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And lightly and freely her dark tresses play
O'er a brow and a bosom as lovely as they!
Who comes in his pride to that low cottage-door,
The haughty and rich to the humble and poor?
Tis the great Southern planter, the master who waves
His whip of dominion o'er hundreds of slaves.
“Nay, Ellen, for shame! Let those Yankee fools spin,
Who would pass for our slaves with a change of their skin;
Let them toil as they will at the loom or the wheel,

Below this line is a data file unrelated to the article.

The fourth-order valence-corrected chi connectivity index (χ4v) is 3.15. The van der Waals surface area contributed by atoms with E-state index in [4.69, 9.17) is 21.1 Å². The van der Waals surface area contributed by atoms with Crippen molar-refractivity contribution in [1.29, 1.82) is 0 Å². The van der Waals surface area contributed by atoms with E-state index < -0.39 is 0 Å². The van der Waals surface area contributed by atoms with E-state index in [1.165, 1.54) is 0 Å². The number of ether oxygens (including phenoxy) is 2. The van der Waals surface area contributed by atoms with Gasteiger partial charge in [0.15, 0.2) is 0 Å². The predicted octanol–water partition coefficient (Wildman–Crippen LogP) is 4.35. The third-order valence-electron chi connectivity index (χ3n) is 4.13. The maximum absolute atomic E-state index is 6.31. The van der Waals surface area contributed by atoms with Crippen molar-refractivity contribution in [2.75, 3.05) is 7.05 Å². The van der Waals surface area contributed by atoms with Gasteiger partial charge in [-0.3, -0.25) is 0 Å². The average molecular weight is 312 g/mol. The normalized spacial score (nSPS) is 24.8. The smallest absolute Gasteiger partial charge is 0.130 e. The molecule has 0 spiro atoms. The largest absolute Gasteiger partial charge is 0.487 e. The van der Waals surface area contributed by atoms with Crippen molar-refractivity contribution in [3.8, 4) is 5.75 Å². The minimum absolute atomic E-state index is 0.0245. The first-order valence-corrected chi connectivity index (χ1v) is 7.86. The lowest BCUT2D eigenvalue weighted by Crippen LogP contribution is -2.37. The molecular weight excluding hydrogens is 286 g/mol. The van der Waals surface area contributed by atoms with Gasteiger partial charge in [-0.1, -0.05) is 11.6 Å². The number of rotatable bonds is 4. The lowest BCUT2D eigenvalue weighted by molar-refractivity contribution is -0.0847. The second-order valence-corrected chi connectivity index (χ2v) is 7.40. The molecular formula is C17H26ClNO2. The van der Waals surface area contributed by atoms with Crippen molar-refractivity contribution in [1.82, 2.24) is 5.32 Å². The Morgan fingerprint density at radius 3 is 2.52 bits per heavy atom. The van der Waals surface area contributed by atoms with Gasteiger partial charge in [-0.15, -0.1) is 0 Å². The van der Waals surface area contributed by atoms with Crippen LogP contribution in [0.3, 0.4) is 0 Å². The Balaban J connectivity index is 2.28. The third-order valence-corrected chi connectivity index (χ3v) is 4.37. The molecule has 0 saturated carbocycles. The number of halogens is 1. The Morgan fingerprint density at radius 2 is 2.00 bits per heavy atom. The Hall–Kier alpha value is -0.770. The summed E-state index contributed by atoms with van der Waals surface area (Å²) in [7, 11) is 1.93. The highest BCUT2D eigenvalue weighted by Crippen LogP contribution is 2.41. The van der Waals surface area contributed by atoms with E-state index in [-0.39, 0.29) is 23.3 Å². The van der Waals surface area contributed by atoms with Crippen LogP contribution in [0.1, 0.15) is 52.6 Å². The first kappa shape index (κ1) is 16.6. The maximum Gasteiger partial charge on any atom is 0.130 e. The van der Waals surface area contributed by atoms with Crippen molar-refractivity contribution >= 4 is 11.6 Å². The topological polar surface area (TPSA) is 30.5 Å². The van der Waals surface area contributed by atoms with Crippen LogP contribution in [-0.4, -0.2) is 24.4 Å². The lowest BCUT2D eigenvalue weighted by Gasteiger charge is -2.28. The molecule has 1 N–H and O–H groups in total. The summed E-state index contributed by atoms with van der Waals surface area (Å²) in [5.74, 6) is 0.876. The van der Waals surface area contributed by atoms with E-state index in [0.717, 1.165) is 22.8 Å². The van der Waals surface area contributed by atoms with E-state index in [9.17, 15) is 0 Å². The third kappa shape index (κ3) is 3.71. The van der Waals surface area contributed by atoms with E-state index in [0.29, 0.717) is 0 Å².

Too stupid for shame, and too vulgar to feel!
But thou art too lovely and precious a gem
To be bound to their burdens and sullied by them;
For shame, Ellen, shame, cast thy bondage aside,
And away to the South, as my blessing and pride.
Oh, come where no winter thy footsteps can wrong,
But where flowers are blossoming all the year long,
Where the shade of the palm-tree is over my home,
And the lemon and orange are white in their bloom!
Oh, come to my home, where my servants shall all
Depart at thy bidding and come at thy call;
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